Exercise is linked to many mental health benefits, including improved mood, reduced anxiety and decreased stress. Choose an exercise you enjoy to avoid it becoming mundane or taxing. Go with what suits
Long-Term Coping Mechanisms for Overcoming Cravings
While small, practical techniques can be a huge help, they’re most effective when paired with long-term lifestyle changes. Unlike practical techniques, these aren’t minor things you can insert into your daily routine; rather, they’re large adjustments requiring time, energy and effort.
Healthy Lifestyle Habits
A huge part of recovery is maintaining a healthy lifestyle. This involves three main components:
Maintaining a healthy diet is known to improve psychological health, which is helpful when dealing with environmental stresses. For the best results, maintain a well-rounded diet with regular exercise. Getting enough sleep also plays a huge role in mental wellness—studies show healthy sleep patterns are linked to reduced stress and improved mood.
When we think of professional treatment for SUD, our minds usually jump to medical detox and rehab. While these are often the first steps, treatment can continue beyond these points. To aid in recovery, many people rely on the following resources:
- Counseling: Therapists and counselors can help you better understand your addiction, including the cause behind it. They can also recommend strategies for dealing with cravings.
- Medication: In some cases, medication may be prescribed to help manage cravings or withdrawal symptoms. Medication should only be taken when recommended by a health care professional.
Support network: Isolation gives you more time to think about substance use and dwell on cravings. Thus, it’s essential to build a strong support network. In addition to surrounding yourself with friends and family, it’s helpful to connect with other people who have experienced SUD (such as through a Narcotics Anonymous group).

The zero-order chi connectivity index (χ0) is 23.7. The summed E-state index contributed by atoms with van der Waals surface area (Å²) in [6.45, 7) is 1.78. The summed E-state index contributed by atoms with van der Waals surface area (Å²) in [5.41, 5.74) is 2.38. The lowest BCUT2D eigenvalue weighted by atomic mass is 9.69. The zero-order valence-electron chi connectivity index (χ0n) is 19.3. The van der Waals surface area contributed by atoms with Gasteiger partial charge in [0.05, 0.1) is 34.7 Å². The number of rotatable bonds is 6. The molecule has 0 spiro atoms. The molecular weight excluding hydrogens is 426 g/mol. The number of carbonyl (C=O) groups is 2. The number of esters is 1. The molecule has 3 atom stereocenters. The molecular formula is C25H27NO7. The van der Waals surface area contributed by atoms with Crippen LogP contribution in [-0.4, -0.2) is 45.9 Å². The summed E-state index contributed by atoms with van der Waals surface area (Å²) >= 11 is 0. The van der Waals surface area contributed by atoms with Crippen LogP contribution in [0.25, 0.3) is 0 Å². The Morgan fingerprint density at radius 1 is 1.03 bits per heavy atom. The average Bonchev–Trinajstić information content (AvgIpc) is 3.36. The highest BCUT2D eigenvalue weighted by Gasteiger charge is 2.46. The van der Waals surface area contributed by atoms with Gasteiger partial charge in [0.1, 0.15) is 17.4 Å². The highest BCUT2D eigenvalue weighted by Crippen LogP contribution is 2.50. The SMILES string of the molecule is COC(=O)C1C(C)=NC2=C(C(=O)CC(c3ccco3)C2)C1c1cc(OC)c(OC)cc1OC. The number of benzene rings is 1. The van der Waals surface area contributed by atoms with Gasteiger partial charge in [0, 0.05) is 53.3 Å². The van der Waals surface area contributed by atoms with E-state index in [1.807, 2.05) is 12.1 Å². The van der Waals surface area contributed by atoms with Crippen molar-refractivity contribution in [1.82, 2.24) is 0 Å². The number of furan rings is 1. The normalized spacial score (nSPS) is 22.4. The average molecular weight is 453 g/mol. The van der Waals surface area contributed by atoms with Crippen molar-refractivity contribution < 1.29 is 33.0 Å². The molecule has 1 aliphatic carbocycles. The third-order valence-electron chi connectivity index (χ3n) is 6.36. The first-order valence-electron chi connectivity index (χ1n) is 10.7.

Relapse Prevention Plan
In addition to coping with cravings, it’s important to actively build resilience against them. As soon as possible, you should be making a plan designed to prevent relapse. This may consist of the following:
- Making SMART goals: Start by creating goals to improve your future. These should be specific, measurable, achievable, relevant and time-bound (SMART). For example, you could make it a goal to attend support groups once a week or meditate for five minutes every day. Start small and grow your goals as you progress.
- Identifying triggers: Look for factors that trigger your cravings, such as stressful environments or negative emotions. Try to avoid them whenever possible and replace them with something more positive.
Working with a professional: Building a relapse prevention plan doesn’t have to be a solo job. Work with your counselor to create a positive mental wellness plan tailored to your needs.
Achieving a Better Future
Overcoming cravings and achieving recovery requires a lot of intentional dedication. However, putting in this work can definitely pay off in the long run. According to a 2020 study, approximately 75% of people who struggle with SUD recover.
A huge part of achieving successful, long-term recovery is getting the right help. At Topsail Addiction Treatment, we offer licensed professionals who can create personalized treatment plans based on your unique medical history, needs and goals. We also provide a wide range of programs, including full- and partial-day hospitalizations, outpatient support and intervention services. Our goal is to provide the support you need to overcome cravings and build a better future. Contact us today to continue along your success journey.